With a handful of pickets, supported by one company, they managed to make a good show of themselves and even mounted a counter-attack at the Forney farm. Their staunch fight was probably responsible for the 55th NC’s drifting northward and losing contact with the rest of the brigade. Ironically, this brought the regiment into a position to threaten the flank of the 76th NY occupying the rightmost end of the Union line on McPherson’s Ridge.
As we all know, the early fight for northern McPherson’s Ridge ended with a Union retreat. Davis’ brigade would then wheel to the right and meet their demise at the unfinished railroad cut.
The small skirmish at the Forney farm shows that even large-scale affairs can, when implemented on the lowest level, create fights that on a tactical level have only a lose connection to what is happening elsewhere, while still being shaped by the strategic vision of the overall attack. It also shows that this fragmentation can lead to unforseen consequences – such as bringing the 55th NC in a position to potentially outflank the Union infantry line. Again, we are reminded of Carl von Clausewitz’ notion of friction: “This enormous friction, which is not concentrated, as in mechanics, at a few points, is therefore everywhere brought into contact with chance, and thus facts take place upon which it was impossible to calculate […]” .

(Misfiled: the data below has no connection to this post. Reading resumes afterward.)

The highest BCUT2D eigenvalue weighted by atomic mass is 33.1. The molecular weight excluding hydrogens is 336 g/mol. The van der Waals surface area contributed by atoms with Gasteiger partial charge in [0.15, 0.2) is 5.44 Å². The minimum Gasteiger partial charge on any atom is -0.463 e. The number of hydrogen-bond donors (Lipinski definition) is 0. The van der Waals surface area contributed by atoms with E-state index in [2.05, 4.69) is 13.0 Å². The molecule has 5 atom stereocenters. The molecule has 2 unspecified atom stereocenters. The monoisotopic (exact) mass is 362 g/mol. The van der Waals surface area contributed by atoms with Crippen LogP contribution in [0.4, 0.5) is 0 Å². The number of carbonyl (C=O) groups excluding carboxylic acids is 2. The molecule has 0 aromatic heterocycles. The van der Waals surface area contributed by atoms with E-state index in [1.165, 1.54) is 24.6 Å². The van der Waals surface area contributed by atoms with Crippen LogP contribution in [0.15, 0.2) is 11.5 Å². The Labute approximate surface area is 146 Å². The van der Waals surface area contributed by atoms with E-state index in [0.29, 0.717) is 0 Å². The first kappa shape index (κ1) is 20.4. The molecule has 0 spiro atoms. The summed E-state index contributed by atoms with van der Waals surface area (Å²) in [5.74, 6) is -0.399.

The Confederates Deployment Point is placed in the woods at the Western table edge. The Union Primary Deployment Point is on the road at the Southeastern table edge. The Union secondary Deployment Point is at the Hoffman house.
The Confederate objective is to take the Union Primary Deployment Point. The Union has to reduce the Confederate Force Morale to 0 to win.
Along the road: As soon as at least one Confederate unit occupies the road, the Union may no longer deploy units at their secondary Deployment Point. However, if they have not yet deployed a unit at the Hoffman house, they may do so as long as the DP is not taken, even if the road is on Confederate hands. This represents the pickets positioned at the house.
Forces & Rosters
Union: 3 leaders, 5 groups of the 9th NY cavalry.
Confederates: 5 leaders, 6 groups of the 55th NC and 2 groups of skirmishers.
Footnotes  Wittenberg, Eric: "The Devil's to Pay". John Buford at Gettysburg. A History and Walking Tour, El Dorado Hills: Savas Beattie 2018, p. 100.  Cheney, Newell: History of the Ninth Regiment, New York Volunteer Cavalry, New York: Poland Center 1901, p. 107.  Hess, Earl: Civil War Infantry Tactics. Training, Combat and Small-Unit Effectiveness, Baton Rouge: Louisiana University Press 2015, p. 243.  Gottfried, Bradley M.: The Brigades of Gettysburg. The Union and Confederate Brigades at the Battle of Gettysburg, New York: Skyhorse Publishing 2012, p. 614.  Petruzzi, David J.: "Faded Hoofbeats: Lt. Col. Timothy Hanley, 9th New York Cavalry", available online.  Carl von Clausewitz: On War, originally published 1832, cited after the 1873 translation available online.